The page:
An anti-poaching device that combines satellite GPS, a heart rate monitor and a video camera has the potential to significantly reduce poaching rates over the next decade.
Created by British inventor Paul O'Donoghue, the Protect Rapid (Real-time Anti Poaching Intelligence Device) system can broadcast information on rhino health in real time, meaning a team can be alerted and dispatched to poaching events within seconds.
A study on the device has been published in the Journal of Applied Ecology and rhino experts in South Africa are already backing its roll out.
"We simply don't know where or when poachers might strike. To effectively patrol these vast landscapes requires an army and still poachers could find a way through; they are well organised and equipped, and they will find gaps in almost any defence because the rewards are so great," said Dean Peinke, mammal ecologist for the Eastern Cape Parks and Tourism Agency.
Rhino poaching has risen dramatically in the past decade, with rates in South Africa increasing by over 9,000% since 2007. In 2014, 1,215 rhinos were killed by poachers.
At present, conservationists are fighting a losing battle – the huge area that needs to be monitored means even the most capable anti-poaching teams only arrive at sites when it is too late. This, the authors say, makes poaching "a low-risk/high-gains enterprise".
Supported by the Humane Society International, researchers say the Rapid system should "considerably increase the chances of successful interception, and thereby, escalate the actual and perceived risks of poaching, establishing a powerful new deterrent".
O'Donoghue has worked with endangered black rhino populations for over 15 years. At the current rate, he said, one rhino is killed every six hours in Africa. He said: "There's far too much money at stake to believe that legislation alone can make the difference, we had to find a way to protect these animals effectively in the field; the killing has to be stopped."
His device triggers an alarm linked to the heart rate monitor as soon as a poaching event occurs, while the GPS can pinpoint the rhino to within just a few metres.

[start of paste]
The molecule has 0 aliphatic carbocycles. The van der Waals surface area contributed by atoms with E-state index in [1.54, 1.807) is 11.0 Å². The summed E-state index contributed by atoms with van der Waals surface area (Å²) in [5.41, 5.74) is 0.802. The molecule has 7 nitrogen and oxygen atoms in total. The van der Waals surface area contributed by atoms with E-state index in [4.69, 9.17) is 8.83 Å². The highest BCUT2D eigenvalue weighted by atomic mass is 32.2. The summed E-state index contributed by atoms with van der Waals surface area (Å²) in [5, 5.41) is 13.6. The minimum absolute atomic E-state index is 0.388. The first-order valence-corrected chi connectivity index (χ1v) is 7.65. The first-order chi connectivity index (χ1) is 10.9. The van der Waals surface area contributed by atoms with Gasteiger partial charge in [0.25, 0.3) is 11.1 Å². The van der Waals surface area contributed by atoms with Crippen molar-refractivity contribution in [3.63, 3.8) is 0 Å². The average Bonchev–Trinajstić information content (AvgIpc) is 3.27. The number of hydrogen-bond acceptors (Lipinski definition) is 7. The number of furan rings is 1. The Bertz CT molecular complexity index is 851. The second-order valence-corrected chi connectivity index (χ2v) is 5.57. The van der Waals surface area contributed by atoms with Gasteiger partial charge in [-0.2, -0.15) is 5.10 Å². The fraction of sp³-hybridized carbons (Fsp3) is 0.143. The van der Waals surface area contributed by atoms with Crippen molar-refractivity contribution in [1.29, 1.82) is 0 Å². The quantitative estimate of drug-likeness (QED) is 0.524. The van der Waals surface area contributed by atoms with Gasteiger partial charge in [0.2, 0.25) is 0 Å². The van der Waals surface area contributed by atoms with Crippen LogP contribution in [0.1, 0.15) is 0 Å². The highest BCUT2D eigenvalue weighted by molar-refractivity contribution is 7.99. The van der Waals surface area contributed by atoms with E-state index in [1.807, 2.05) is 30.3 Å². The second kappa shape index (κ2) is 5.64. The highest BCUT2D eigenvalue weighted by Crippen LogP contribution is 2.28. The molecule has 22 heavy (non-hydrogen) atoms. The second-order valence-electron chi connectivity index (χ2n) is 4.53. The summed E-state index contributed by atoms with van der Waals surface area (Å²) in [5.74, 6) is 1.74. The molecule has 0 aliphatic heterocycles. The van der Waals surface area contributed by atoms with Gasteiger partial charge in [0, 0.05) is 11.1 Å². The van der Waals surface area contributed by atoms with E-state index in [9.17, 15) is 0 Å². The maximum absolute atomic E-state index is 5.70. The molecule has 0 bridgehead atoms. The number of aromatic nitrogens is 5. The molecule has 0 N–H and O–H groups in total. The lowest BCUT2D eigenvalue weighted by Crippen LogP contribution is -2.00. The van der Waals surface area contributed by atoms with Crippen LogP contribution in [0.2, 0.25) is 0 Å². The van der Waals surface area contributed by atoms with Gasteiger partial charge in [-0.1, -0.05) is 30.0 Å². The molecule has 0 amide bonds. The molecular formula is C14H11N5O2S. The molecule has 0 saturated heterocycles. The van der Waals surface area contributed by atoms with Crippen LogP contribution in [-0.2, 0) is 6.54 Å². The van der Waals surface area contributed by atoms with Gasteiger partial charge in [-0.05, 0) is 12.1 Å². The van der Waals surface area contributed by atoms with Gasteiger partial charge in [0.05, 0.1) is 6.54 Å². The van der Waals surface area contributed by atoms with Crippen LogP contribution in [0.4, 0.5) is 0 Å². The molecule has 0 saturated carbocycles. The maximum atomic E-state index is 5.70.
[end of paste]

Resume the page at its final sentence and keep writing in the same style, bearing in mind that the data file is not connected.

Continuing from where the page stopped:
"Rangers can be on the scene via helicopter or truck within minutes, leaving poachers no time to harvest the valuable parts of an animal or make good an escape," he said. "You can't outrun a helicopter, the Protect Rapid renders poaching a pointless exercise."
Peinke added: "These devices tip the balance strongly in our favour. If we can identify poaching events as they happen, we can respond quickly and effectively to apprehend the poachers; it's very exciting to be able to work with Dr O'Donoghue and Protect on the first field trials of the Protect Rapid with our own Southern black rhino population."
The Humane Society's Claire Bass said reducing market demand is key to safeguarding wildlife in the long term, but other solutions are needed to stop the current crisis.
"The Protect Rapid could be a game changer in the increasingly desperate fight against poaching, and the technology has the potential to be applied to other critically endangered species including tigers and elephants," she said.
"We are excited to have this opportunity to fund the project and hope other backers will join us to get the technology into the field as quickly as possible."
Ricky Gervais, who has become a prominent animal rights campaigner, also lends his support to the project. He said: "Poachers know full well they can kill rhinos and other animals with almost no chance of being caught. Sometimes they even cut off the animal's horn and half its face whilst it is still alive, it's barbaric. The killing won't stop unless we increase those chances of capture, and the Protect Rapid does just that.
"We finally have the technology to catch these people red handed, and if they know that, then they'll think twice before killing another beautiful rhino. Finally, we might have a fighting chance of saving this astonishing species from extinction. I strongly urge everyone to support this project."